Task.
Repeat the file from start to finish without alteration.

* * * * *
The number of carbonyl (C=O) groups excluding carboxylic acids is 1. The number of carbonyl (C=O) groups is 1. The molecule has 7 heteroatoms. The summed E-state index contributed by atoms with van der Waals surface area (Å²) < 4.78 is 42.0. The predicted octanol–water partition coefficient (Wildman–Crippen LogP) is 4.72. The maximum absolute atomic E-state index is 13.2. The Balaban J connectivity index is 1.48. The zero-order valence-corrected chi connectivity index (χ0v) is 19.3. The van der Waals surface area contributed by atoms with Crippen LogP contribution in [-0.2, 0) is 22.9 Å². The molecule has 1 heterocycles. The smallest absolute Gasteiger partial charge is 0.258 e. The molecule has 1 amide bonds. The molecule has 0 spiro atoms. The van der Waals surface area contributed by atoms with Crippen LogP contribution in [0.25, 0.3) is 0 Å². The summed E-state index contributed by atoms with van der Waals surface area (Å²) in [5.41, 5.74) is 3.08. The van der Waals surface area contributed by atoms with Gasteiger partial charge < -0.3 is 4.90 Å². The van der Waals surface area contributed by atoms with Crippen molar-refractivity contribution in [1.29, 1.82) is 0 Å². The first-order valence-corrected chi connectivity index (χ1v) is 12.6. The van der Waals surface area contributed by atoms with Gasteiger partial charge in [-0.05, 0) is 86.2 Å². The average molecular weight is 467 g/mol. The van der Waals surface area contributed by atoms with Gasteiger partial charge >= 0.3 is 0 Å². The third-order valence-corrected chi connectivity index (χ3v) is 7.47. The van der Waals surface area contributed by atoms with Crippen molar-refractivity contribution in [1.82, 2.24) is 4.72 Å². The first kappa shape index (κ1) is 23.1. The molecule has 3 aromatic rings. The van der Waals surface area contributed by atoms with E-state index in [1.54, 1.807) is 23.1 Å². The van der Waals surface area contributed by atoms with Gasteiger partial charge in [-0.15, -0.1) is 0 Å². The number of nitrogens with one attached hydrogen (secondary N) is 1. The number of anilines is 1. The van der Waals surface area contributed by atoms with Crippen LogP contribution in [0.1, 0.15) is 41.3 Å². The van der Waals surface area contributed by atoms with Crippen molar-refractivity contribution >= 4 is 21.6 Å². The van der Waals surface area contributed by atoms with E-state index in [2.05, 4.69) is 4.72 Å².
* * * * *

The number of carbonyl (C=O) groups excluding carboxylic acids is 1. The number of carbonyl (C=O) groups is 1. The molecule has 7 heteroatoms. The summed E-state index contributed by atoms with van der Waals surface area (Å²) < 4.78 is 42.0. The predicted octanol–water partition coefficient (Wildman–Crippen LogP) is 4.72. The maximum absolute atomic E-state index is 13.2. The Balaban J connectivity index is 1.48. The zero-order valence-corrected chi connectivity index (χ0v) is 19.3. The van der Waals surface area contributed by atoms with Crippen LogP contribution in [-0.2, 0) is 22.9 Å². The molecule has 1 heterocycles. The smallest absolute Gasteiger partial charge is 0.258 e. The molecule has 1 amide bonds. The molecule has 0 spiro atoms. The van der Waals surface area contributed by atoms with Crippen LogP contribution in [0.25, 0.3) is 0 Å². The summed E-state index contributed by atoms with van der Waals surface area (Å²) in [5.41, 5.74) is 3.08. The van der Waals surface area contributed by atoms with Gasteiger partial charge < -0.3 is 4.90 Å². The van der Waals surface area contributed by atoms with Crippen molar-refractivity contribution in [1.29, 1.82) is 0 Å². The first-order valence-corrected chi connectivity index (χ1v) is 12.6. The van der Waals surface area contributed by atoms with Gasteiger partial charge in [-0.05, 0) is 86.2 Å². The average molecular weight is 467 g/mol. The van der Waals surface area contributed by atoms with Gasteiger partial charge >= 0.3 is 0 Å². The third-order valence-corrected chi connectivity index (χ3v) is 7.47. The van der Waals surface area contributed by atoms with Crippen molar-refractivity contribution in [1.82, 2.24) is 4.72 Å². The first kappa shape index (κ1) is 23.1. The molecule has 3 aromatic rings. The van der Waals surface area contributed by atoms with E-state index in [1.54, 1.807) is 23.1 Å². The van der Waals surface area contributed by atoms with Gasteiger partial charge in [-0.15, -0.1) is 0 Å². The number of nitrogens with one attached hydrogen (secondary N) is 1. The number of anilines is 1. The van der Waals surface area contributed by atoms with Crippen LogP contribution in [0.1, 0.15) is 41.3 Å². The van der Waals surface area contributed by atoms with Crippen molar-refractivity contribution >= 4 is 21.6 Å². The van der Waals surface area contributed by atoms with E-state index in [2.05, 4.69) is 4.72 Å².